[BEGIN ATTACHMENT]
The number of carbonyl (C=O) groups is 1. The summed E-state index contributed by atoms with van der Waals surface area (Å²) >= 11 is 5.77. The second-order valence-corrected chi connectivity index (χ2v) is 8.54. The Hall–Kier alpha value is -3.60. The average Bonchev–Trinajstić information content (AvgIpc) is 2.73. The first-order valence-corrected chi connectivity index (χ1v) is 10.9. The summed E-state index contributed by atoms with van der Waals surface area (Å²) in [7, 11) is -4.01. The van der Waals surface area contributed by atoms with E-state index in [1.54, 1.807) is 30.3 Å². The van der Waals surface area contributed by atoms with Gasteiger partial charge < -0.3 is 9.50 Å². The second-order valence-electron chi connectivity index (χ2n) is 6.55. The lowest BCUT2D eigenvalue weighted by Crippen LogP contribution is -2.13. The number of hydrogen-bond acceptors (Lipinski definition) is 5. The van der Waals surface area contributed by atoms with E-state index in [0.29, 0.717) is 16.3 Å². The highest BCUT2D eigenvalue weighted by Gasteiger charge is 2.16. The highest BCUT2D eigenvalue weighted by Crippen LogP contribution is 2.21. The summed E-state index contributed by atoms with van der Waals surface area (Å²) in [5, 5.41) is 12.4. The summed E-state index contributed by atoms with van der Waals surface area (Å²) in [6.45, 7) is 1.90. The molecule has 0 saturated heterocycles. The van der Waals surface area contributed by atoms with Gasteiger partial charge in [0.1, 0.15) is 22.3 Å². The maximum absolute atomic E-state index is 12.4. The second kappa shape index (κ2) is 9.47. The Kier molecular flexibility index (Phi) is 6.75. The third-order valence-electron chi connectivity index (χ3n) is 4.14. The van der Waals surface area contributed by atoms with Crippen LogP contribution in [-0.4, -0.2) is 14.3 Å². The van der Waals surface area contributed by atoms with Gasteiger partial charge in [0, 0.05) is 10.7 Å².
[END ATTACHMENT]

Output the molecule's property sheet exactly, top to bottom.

The number of carbonyl (C=O) groups is 1. The summed E-state index contributed by atoms with van der Waals surface area (Å²) >= 11 is 5.77. The second-order valence-corrected chi connectivity index (χ2v) is 8.54. The Hall–Kier alpha value is -3.60. The average Bonchev–Trinajstić information content (AvgIpc) is 2.73. The first-order valence-corrected chi connectivity index (χ1v) is 10.9. The summed E-state index contributed by atoms with van der Waals surface area (Å²) in [7, 11) is -4.01. The van der Waals surface area contributed by atoms with E-state index in [1.54, 1.807) is 30.3 Å². The van der Waals surface area contributed by atoms with Gasteiger partial charge < -0.3 is 9.50 Å². The second-order valence-electron chi connectivity index (χ2n) is 6.55. The lowest BCUT2D eigenvalue weighted by Crippen LogP contribution is -2.13. The number of hydrogen-bond acceptors (Lipinski definition) is 5. The van der Waals surface area contributed by atoms with E-state index in [0.29, 0.717) is 16.3 Å². The highest BCUT2D eigenvalue weighted by Gasteiger charge is 2.16. The highest BCUT2D eigenvalue weighted by Crippen LogP contribution is 2.21. The summed E-state index contributed by atoms with van der Waals surface area (Å²) in [5, 5.41) is 12.4. The summed E-state index contributed by atoms with van der Waals surface area (Å²) in [6.45, 7) is 1.90. The molecule has 0 saturated heterocycles. The van der Waals surface area contributed by atoms with Gasteiger partial charge in [0.1, 0.15) is 22.3 Å². The maximum absolute atomic E-state index is 12.4. The second kappa shape index (κ2) is 9.47. The Kier molecular flexibility index (Phi) is 6.75. The third-order valence-electron chi connectivity index (χ3n) is 4.14. The van der Waals surface area contributed by atoms with Crippen LogP contribution in [-0.4, -0.2) is 14.3 Å². The van der Waals surface area contributed by atoms with Gasteiger partial charge in [0, 0.05) is 10.7 Å².